Numerous national reports have called for reforming laboratory courses so that all students experience the research process. In response, many course-based research experiences (CREs) have been developed and implemented. Research on the impact of these CREs suggests that student benefits can be similar to those of traditional apprentice-model research experiences. However, most assessments of CREs have been in individual courses at individual institutions or across institutions using the same CRE model. Furthermore, which structures and components of CREs result in the greatest student gains is unknown. We explored the impact of different CRE models in different contexts on student self-reported gains in understanding, skills, and professional development using the Classroom Undergraduate Research Experience (CURE) survey. Our analysis included 49 courses developed and taught at seven diverse institutions. Overall, students reported greater gains for all benefits when compared with the reported national means for the Survey of Undergraduate Research Experiences (SURE). Two aspects of these CREs were associated with greater student gains: 1) CREs that were the focus of the entire course or that more fully integrated modules within a traditional laboratory and 2) CREs that had a higher degree of student input and results that were unknown to both students and faculty.

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2017-09-01
2017-11-18

Abstract:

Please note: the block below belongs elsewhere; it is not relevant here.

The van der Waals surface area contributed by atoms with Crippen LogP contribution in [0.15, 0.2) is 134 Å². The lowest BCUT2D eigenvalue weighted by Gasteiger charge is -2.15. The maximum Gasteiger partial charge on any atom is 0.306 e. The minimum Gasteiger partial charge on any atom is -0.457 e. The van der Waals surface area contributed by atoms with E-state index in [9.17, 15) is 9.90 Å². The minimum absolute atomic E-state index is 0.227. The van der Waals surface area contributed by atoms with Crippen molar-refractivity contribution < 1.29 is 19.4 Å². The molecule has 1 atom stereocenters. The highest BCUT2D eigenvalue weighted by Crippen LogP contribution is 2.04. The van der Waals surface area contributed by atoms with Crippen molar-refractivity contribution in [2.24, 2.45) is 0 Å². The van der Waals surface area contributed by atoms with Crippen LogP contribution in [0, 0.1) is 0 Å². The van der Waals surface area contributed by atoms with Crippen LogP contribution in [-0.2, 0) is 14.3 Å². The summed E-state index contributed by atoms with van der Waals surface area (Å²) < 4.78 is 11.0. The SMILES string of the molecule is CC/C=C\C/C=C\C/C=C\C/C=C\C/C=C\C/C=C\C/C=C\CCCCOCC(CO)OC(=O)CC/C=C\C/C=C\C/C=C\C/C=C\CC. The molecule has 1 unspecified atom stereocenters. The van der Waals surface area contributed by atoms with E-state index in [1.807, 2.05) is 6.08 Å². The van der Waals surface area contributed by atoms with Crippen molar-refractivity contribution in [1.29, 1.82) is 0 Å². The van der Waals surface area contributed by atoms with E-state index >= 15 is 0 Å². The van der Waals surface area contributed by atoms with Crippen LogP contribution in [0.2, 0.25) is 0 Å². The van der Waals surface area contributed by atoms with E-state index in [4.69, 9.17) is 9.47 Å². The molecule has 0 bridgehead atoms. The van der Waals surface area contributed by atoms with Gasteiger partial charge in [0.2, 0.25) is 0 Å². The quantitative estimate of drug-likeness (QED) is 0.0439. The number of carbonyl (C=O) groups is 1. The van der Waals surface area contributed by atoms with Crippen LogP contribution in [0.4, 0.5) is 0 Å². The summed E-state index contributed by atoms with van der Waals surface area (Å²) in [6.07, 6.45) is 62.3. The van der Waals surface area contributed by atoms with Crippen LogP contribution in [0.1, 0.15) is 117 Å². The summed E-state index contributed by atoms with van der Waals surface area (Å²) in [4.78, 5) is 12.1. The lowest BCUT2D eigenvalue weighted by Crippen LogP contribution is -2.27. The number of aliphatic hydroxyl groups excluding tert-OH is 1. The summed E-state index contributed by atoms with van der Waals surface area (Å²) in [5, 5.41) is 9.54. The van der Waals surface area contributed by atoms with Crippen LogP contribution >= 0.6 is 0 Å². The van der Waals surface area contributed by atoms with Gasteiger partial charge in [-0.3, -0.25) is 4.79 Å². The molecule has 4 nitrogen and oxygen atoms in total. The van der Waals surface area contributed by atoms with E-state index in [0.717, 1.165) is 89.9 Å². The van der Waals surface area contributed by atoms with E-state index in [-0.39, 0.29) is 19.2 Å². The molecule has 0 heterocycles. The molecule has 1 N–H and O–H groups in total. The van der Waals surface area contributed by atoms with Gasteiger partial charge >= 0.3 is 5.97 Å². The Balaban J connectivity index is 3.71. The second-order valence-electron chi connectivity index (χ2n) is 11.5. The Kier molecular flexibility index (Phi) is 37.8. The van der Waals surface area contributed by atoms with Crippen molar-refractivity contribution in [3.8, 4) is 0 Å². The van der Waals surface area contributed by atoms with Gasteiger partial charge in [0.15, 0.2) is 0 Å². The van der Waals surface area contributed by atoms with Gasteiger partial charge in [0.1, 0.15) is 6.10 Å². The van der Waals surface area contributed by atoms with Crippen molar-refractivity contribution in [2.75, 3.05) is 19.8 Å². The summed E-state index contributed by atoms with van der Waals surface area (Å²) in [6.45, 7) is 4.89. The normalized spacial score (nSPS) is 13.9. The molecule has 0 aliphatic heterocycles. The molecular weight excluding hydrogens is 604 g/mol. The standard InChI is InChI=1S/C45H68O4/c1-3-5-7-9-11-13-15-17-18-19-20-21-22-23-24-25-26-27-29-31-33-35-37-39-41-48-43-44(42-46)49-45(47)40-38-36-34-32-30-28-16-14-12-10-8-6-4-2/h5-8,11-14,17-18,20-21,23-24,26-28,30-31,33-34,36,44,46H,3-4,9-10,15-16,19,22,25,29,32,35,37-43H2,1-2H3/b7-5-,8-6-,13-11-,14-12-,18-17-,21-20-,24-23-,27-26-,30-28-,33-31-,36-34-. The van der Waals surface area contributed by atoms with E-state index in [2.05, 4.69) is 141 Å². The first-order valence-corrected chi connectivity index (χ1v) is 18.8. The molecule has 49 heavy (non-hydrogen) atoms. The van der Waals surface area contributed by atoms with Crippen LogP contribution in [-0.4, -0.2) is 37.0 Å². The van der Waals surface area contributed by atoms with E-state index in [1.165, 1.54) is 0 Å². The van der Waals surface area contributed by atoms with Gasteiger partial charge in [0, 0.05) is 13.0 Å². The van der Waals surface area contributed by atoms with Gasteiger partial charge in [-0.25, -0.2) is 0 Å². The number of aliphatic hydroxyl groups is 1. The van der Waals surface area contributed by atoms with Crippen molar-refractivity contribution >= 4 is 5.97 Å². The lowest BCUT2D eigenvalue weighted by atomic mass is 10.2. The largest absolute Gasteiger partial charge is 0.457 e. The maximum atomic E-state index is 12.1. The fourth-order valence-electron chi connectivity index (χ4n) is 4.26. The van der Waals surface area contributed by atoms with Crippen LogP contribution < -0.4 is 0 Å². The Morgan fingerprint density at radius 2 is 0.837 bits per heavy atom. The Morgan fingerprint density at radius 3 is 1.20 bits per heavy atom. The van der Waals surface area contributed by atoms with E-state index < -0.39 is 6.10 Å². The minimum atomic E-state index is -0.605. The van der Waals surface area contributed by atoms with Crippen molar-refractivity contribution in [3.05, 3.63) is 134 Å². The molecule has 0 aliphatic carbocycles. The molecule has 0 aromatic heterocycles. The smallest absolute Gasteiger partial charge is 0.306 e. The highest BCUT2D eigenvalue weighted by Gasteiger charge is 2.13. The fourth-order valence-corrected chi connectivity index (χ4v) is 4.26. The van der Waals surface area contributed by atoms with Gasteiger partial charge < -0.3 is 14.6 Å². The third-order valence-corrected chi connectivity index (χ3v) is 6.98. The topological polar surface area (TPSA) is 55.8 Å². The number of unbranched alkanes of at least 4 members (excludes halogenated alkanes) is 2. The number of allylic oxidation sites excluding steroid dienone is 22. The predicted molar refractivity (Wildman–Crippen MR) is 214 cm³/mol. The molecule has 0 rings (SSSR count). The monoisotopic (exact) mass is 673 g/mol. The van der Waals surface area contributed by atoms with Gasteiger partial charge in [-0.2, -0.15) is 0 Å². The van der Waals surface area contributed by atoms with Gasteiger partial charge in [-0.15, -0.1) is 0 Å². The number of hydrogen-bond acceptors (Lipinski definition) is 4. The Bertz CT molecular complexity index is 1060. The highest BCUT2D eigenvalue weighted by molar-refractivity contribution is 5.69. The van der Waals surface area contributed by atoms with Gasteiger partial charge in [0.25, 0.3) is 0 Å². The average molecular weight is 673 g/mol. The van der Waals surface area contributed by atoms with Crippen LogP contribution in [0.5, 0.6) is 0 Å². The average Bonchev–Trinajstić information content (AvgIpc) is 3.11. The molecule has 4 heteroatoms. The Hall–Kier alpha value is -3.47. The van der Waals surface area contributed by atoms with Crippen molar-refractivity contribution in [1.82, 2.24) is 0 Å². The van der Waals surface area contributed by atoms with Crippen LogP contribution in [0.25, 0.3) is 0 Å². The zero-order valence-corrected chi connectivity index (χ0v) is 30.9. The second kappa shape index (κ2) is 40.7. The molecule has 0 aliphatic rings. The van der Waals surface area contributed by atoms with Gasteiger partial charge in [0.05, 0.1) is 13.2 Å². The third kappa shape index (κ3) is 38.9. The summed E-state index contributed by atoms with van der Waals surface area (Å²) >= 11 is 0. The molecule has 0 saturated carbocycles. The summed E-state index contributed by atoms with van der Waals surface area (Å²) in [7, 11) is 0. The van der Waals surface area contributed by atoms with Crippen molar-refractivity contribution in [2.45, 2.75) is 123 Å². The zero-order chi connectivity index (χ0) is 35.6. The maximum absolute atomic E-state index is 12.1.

Numerous national reports have called for reforming laboratory courses so that all students experience the research process. In response, many course-based research experiences (CREs) have been developed and implemented. Research on the impact of these CREs suggests that student benefits can be similar to those of traditional apprentice-model research experiences. However, most assessments of CREs have been in individual courses at individual institutions or across institutions using the same CRE model. Furthermore, which structures and components of CREs result in the greatest student gains is unknown. We explored the impact of different CRE models in different contexts on student self-reported gains in understanding, skills, and professional development using the Classroom Undergraduate Research Experience (CURE) survey. Our analysis included 49 courses developed and taught at seven diverse institutions. Overall, students reported greater gains for all benefits when compared with the reported national means for the Survey of Undergraduate Research Experiences (SURE). Two aspects of these CREs were associated with greater student gains: 1) CREs that were the focus of the entire course or that more fully integrated modules within a traditional laboratory and 2) CREs that had a higher degree of student input and results that were unknown to both students and faculty.